McHugh takes readers to the rural Blackwater, Kansas, where a small-town police department keeps finding children’s bones in the woods. Sadie Keller just wants to know how her brother died; Henley Pettit just wants to escape Blackwater before her family traps her there. Both women must grapple with Blackwater’s dark secrets.
The book has been compared to Gillian Flynn’s "Sharp Objects" and the podcast "S-Town." Mullen said that fans of Netflix’s "Ozark" might enjoy it: “The new book has the drug, opium epidemic going on, as a subplot. So there is a lot of feeling from 'Ozark,' kind of dark and gritty.”
For tween readers
"Mascot," by Antony John
Four months after the car accident that paralyzed Noah Savino and killed his father, he is tired, frustrated and scared. He also misses baseball. But with the help of family and friends, he’ll start to overcome his fears and leave the sidelines, where he feels stuck.
“It’s really beautiful,” Mullen said. “It reminded me a lot of 'Wonder.' Happy moments, very sad moments, but really incredible.”
"The Memory of Forgotten Things," by Kat Zhang
Sophia Wallace has two sets of memories: One, where her mother died when Sophia was 6. Another, where she didn’t. After a school research project, Sophia becomes convinced that an upcoming solar eclipse will help her step into the alternate world where her mother never died, and enlists two misfit boys for help.
“For readers that like a little bit otherwordly,” Mullen said, “that’s a really good recommendation.”
For science-fiction and fantasy fans
"The Raven Tower," by Ann Leckie
The warrior Mawat is next in line to rule Iraden through a contract with a god known as the Raven. But when Mawat and his aide Eolo respond to an urgent summons, they find Mawat’s throne usurped. As Eolo attempts to help Mawat reclaim his city, they discover that the Raven and its tower hold a secret lost to the annals of history.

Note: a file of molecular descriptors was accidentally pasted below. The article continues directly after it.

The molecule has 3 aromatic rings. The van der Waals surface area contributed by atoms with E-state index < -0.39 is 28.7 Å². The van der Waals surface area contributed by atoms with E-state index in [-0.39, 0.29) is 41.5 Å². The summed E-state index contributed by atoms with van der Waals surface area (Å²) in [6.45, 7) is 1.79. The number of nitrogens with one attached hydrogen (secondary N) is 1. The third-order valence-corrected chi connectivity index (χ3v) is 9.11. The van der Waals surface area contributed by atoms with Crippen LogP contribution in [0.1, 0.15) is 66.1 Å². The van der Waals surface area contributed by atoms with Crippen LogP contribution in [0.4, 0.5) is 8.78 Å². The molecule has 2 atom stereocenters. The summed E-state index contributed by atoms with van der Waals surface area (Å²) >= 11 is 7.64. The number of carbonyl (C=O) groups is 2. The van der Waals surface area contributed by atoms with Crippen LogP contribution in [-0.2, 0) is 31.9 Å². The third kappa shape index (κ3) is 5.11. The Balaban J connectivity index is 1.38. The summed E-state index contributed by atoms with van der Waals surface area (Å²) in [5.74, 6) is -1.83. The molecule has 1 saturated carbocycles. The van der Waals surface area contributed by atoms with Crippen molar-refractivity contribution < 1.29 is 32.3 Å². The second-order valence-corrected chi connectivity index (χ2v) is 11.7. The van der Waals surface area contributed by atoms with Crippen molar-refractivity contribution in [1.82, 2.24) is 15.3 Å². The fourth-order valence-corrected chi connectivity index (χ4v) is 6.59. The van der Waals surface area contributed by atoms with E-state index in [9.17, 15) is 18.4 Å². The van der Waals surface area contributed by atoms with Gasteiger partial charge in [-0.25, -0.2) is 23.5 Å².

“She won all the major awards for her first book in the 'Ancillary Justice' series,” Mullen said, “so she’s just wonderful for science-fiction and fantasy authors.”
One book every St. Louisan should know about
"We Can’t Breathe: On Black Lives, White Lies, and the Art of Survival," by Jabari Asim
Asim’s essays celebrate the art, community and resilience of black culture that has persisted through centuries of racism and trauma. Across eight essays, he explores the importance of black fathers to the community, the significance of black storytellers and life after the presidency of Barack Obama. The collection aims to upend historical narratives that dwell on oppression but ignore black joy and black voices.
“It’s really touching on a lot of subjects that a lot of St. Louis people can identify with,” Mullen said.
A book to pre-order for the fall
"Avery Colt Is a Snake, a Thief, a Liar," by Ron Austin
St. Louis native Ron Austin’s debut is a semi-autobiographical short-story collection that follows Avery Colt through his youth in north St. Louis. The book compiles tales of Colt and his family as he learns to slaughter a goat and rebuild the family corner market. The collection grapples with themes of inheritance and loss as the characters work to overcome various crises.
“It is centered on a lot of African American issues. So he talks a lot about the black experience,” Mullen said. “It’s really incredible, and I think it’s going to be a really great thing for St. Louis.”